The first decision I made was to have us fly into the St. George Regional Airport, located in the southwest corner of Utah, and drive 5+ hours across the state to Moab.  If our goal was to see the Mighty Five in a week (we had exactly seven days), I wanted to start at the far left side of the state and work our way back to the airport for takeoff on the final day.  Thus, we stayed at four different resorts (Moab Springs Ranch, Capitol Reef Resort, Yonder Escalante, and Cable Mountain Lodge), as we inched our way back to St. George.

As one can imagine, going from one resort to the other for only a day or two at a time was a little exhausting.  For one, we never fully "unpacked" because we knew we'd be repacking the very next day.  Often, we lived out of the trunk of our rental car!  Still, I wouldn't have changed a thing.  Going to the four different resorts felt very much like four different trips--each with its own unique environment and traditions.  Hubby and Little Lewie very much balked at the idea of staying at four places in the beginning, but after the trip, they couldn't thank me enough for each of the experiences.  We loved them all!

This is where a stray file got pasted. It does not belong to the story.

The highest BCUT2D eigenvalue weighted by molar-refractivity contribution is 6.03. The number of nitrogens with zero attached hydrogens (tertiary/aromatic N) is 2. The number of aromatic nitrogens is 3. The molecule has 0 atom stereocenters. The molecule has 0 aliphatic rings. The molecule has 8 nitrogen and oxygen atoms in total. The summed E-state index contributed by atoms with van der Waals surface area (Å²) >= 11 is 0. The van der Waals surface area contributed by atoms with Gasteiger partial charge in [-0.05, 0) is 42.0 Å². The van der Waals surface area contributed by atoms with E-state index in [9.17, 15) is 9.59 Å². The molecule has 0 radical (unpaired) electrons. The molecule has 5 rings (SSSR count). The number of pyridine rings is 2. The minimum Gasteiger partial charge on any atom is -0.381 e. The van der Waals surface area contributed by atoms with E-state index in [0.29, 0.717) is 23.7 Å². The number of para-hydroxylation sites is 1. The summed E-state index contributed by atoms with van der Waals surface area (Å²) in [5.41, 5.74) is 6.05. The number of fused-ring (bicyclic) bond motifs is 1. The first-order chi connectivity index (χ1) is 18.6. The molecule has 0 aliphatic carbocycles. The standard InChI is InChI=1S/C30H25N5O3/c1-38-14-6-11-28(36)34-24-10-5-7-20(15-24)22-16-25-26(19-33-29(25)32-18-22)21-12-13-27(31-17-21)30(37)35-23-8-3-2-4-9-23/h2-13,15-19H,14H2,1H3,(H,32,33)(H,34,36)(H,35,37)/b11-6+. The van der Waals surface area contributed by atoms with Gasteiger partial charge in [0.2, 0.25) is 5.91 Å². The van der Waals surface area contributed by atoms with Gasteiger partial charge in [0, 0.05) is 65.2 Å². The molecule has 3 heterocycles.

To avoid discussing too many details about our trip all at once, my plan is to write four posts for each of the places we stayed.  Hint--they include hiking and UTV adventures, teepee glamping, star gazing, canyoneering, a drive-in movie theater, and a few talks about geology.  Since Earth has been around for approximately 4.5 billion years, there is quite some history found in each of these National Parks.  Oh, if only the mountains could talk!